Of all the days of filming, shooting the Christian colony was one of the cast and crew’s best experiences. “It wasn’t like we were shooting a movie,” Hammad told me. “For me, it was quite a transformative experience to see the joy and the sense of community among this minority, and then outside the slum’s walls to feel the sense of detachment and affluence in the city.” Ali added, “This is the reality of Islamabad in many ways, that we ignore the things that are right in front of us.”
That, ultimately, seems to be the biggest criticism of Pakistan’s elite – the apathetic divide between the rich and poor, the detachment from the jarring reality outside their doors. While this appears to be a criticism of Slackistan – that its attempt to show another side to Pakistan is still only depicting the affluent class, both Hammad and Ali argue that this is still a very real side of Pakistan. Ali noted, “We are such a bubbled society in Islamabad. There are lots of bureaucrats, diplomats, and politicians, and we’re the offspring of that. And this is how some people live – it may not be reality for the majority of the country, but it is a very real depiction of this slice of society.” In an interview with PRI’s The World, Hammad stated,
It’s important to say that it’s a personal film…it [Islamabad] always used to frustrate me that well, we’re pretty modern, we’re pretty connected, but the town and the environment just doesn’t lend itself to any kind of creative growth or progress. You know, we had nothing to do, nowhere to go. So that was something that I thought, what do you do? How do you move forward? And that sort of extended itself into this kind of metaphor for the country as well because these are young people living in a bubble and they can’t really move forward and in a sense that’s kind of how Pakistan is right now in the world.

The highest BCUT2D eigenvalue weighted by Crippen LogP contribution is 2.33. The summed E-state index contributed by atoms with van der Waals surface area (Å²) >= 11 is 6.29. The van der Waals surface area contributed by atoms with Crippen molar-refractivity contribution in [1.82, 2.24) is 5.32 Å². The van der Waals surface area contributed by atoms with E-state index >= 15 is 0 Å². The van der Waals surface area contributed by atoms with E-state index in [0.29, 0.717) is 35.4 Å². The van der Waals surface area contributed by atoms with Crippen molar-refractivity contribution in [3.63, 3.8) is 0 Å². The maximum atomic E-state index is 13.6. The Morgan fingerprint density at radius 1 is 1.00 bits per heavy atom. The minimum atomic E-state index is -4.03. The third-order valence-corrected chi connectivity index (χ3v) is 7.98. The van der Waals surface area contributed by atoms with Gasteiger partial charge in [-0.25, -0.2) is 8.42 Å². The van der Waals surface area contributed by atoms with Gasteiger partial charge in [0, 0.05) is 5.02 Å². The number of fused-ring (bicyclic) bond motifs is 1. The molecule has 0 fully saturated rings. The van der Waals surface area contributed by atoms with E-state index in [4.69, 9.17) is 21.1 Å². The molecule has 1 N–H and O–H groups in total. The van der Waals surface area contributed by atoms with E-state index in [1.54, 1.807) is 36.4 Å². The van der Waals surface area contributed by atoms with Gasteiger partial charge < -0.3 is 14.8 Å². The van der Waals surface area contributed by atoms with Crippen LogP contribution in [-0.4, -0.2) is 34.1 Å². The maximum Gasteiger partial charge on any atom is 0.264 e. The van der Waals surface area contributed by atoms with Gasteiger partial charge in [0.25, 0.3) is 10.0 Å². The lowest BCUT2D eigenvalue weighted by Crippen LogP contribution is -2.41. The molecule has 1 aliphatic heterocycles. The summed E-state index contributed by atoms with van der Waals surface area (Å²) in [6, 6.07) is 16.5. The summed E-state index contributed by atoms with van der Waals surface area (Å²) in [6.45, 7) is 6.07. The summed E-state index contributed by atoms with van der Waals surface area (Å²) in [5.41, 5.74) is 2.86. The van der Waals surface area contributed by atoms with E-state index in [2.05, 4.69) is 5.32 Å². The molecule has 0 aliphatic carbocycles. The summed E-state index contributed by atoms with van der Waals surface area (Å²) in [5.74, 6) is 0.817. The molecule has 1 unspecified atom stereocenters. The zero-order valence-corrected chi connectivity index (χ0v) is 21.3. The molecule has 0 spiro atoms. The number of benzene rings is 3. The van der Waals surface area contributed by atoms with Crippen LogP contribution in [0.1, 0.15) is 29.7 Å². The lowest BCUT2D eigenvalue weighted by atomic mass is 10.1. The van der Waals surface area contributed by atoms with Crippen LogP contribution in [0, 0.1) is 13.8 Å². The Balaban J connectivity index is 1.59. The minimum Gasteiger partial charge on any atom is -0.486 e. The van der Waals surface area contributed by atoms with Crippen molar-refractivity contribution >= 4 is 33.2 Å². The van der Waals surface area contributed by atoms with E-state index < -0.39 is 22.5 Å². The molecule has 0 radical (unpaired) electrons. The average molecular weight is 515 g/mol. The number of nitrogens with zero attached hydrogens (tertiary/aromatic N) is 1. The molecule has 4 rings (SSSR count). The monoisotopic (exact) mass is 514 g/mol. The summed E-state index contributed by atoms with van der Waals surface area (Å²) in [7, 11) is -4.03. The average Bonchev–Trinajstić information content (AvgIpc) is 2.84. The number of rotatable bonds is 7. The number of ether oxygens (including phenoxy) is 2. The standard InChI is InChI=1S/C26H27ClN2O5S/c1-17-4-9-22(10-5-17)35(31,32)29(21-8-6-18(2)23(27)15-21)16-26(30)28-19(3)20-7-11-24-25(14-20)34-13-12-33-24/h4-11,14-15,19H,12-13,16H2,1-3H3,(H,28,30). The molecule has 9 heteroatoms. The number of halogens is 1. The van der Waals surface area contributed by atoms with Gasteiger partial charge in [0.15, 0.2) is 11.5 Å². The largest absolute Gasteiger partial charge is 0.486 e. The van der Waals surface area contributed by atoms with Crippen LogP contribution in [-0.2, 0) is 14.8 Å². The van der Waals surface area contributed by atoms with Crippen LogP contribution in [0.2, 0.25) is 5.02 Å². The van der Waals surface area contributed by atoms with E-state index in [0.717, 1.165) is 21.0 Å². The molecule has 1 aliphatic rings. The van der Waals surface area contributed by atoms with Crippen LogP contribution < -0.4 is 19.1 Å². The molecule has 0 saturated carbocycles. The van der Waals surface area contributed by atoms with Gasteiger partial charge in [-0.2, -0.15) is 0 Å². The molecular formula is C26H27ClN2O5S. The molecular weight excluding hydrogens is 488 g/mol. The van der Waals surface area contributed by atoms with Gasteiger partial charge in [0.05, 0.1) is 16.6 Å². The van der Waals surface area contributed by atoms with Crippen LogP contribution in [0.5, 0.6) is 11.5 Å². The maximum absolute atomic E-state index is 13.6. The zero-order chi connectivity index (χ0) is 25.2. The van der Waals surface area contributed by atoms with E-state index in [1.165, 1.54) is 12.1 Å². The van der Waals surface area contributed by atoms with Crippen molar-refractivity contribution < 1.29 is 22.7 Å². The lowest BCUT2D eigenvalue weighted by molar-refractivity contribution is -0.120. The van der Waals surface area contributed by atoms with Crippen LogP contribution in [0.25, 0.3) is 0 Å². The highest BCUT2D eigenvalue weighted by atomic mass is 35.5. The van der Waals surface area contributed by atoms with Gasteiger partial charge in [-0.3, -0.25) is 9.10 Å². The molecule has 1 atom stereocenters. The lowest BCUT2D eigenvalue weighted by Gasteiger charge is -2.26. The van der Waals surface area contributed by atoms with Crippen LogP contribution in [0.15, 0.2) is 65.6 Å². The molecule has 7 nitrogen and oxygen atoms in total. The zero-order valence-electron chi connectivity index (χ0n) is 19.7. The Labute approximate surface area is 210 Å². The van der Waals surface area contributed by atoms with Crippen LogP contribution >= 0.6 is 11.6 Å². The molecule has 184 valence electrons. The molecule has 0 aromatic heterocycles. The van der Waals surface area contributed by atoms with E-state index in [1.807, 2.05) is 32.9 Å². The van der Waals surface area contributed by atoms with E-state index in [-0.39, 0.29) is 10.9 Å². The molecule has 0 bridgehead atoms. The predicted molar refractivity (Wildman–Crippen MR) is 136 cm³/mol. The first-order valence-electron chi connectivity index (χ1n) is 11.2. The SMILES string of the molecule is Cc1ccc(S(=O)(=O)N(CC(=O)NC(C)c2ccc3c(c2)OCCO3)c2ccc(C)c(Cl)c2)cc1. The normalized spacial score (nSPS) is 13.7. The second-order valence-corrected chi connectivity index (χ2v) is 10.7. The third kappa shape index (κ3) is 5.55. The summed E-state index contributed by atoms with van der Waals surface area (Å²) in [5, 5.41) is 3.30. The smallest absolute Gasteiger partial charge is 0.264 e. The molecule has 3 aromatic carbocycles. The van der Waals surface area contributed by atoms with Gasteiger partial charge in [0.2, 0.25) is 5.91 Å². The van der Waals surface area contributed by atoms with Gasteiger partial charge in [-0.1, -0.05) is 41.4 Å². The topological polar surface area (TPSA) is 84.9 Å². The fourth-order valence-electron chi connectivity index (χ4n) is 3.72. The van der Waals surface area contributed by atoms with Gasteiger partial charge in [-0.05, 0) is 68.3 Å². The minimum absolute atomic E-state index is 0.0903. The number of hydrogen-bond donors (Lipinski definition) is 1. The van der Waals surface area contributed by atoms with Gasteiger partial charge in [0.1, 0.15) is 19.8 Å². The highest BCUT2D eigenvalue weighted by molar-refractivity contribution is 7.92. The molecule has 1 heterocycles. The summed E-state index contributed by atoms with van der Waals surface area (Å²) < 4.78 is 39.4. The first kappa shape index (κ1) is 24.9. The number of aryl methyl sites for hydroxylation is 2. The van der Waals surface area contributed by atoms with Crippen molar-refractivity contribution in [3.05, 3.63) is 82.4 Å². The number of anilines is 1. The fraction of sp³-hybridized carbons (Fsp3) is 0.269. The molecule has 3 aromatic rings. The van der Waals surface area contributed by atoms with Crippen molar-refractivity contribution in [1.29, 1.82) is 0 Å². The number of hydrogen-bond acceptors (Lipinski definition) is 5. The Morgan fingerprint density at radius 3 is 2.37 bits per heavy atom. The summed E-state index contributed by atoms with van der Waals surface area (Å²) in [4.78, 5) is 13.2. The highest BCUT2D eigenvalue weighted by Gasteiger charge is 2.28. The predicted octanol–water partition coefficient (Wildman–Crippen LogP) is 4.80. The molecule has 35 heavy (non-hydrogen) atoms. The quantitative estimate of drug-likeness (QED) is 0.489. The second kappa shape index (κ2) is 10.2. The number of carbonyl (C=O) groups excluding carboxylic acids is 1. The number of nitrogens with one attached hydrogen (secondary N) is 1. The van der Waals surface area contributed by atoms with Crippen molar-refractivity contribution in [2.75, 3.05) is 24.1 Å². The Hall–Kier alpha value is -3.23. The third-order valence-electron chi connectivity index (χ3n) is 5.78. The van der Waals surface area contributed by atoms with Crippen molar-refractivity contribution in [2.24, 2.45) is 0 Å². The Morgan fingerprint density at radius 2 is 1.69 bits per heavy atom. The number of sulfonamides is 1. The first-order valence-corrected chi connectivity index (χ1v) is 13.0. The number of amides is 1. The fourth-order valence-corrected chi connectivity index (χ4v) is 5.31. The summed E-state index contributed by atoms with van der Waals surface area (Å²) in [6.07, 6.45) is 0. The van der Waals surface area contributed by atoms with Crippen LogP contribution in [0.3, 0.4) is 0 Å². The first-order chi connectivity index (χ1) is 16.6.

In an interview with the Guardian last year, Hammad further noted, “Slackistan should be a wake-up call to the wider youth base, both in and outside Pakistan, to redirect the future of the country.” The film, though it depicts affluent young 20-somethings with no sense of purpose, does have a purpose and a solution – to take action, even if it means taking small steps to achieve that goal.
If there was one thing Hammad would like us to take away from the film, though, it’s to keep in mind this is only one film, one snapshot of life in the country. “Judge the film all you want,” he noted, “but judge me after watching ten of my films. Because the next one I am working one will be a drastically different lens of Pakistan, as will the ones after that.” Moreover, he added, “I am entirely dedicated to supporting anyone who wants to make films about Pakistan,” given the need for different perspectives and the power of imagery in changing perceptions of the country. “Cinema isn’t part of our culture in Pakistan, but images can be educational and they can be socially useful in showing a nuanced side of Pakistan. That can and should be imparted to Pakistan’s youth.”
Slackistan, though not without flaws, was a unique and telling film told through a Pakistani lens, one of many into the country’s rich and vibrant society. As a fellow Islamabadi, it was not only a very real depiction of life in the city that always sleeps, but it was also a genuine attempt to capture the uninspired underpinnings of this slice of society, a wake up call for the apathetic and the affluent.